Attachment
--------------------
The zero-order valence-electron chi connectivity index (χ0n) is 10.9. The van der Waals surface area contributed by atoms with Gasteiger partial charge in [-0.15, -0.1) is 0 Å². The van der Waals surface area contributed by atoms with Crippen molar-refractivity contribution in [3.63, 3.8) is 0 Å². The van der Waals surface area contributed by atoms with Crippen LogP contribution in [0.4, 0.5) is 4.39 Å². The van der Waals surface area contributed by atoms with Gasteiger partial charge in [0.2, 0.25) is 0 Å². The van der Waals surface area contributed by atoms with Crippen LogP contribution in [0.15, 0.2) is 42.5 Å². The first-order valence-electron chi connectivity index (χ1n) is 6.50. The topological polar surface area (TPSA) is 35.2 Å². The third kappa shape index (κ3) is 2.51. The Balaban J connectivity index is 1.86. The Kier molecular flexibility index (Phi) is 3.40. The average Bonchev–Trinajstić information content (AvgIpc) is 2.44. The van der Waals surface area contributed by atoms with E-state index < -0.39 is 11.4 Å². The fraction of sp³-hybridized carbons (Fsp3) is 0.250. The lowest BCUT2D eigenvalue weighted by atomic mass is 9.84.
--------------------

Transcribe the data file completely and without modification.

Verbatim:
The zero-order valence-electron chi connectivity index (χ0n) is 10.9. The van der Waals surface area contributed by atoms with Gasteiger partial charge in [-0.15, -0.1) is 0 Å². The van der Waals surface area contributed by atoms with Crippen molar-refractivity contribution in [3.63, 3.8) is 0 Å². The van der Waals surface area contributed by atoms with Crippen LogP contribution in [0.4, 0.5) is 4.39 Å². The van der Waals surface area contributed by atoms with Gasteiger partial charge in [0.2, 0.25) is 0 Å². The van der Waals surface area contributed by atoms with Crippen LogP contribution in [0.15, 0.2) is 42.5 Å². The first-order valence-electron chi connectivity index (χ1n) is 6.50. The topological polar surface area (TPSA) is 35.2 Å². The third kappa shape index (κ3) is 2.51. The Balaban J connectivity index is 1.86. The Kier molecular flexibility index (Phi) is 3.40. The average Bonchev–Trinajstić information content (AvgIpc) is 2.44. The van der Waals surface area contributed by atoms with E-state index < -0.39 is 11.4 Å². The fraction of sp³-hybridized carbons (Fsp3) is 0.250. The lowest BCUT2D eigenvalue weighted by atomic mass is 9.84.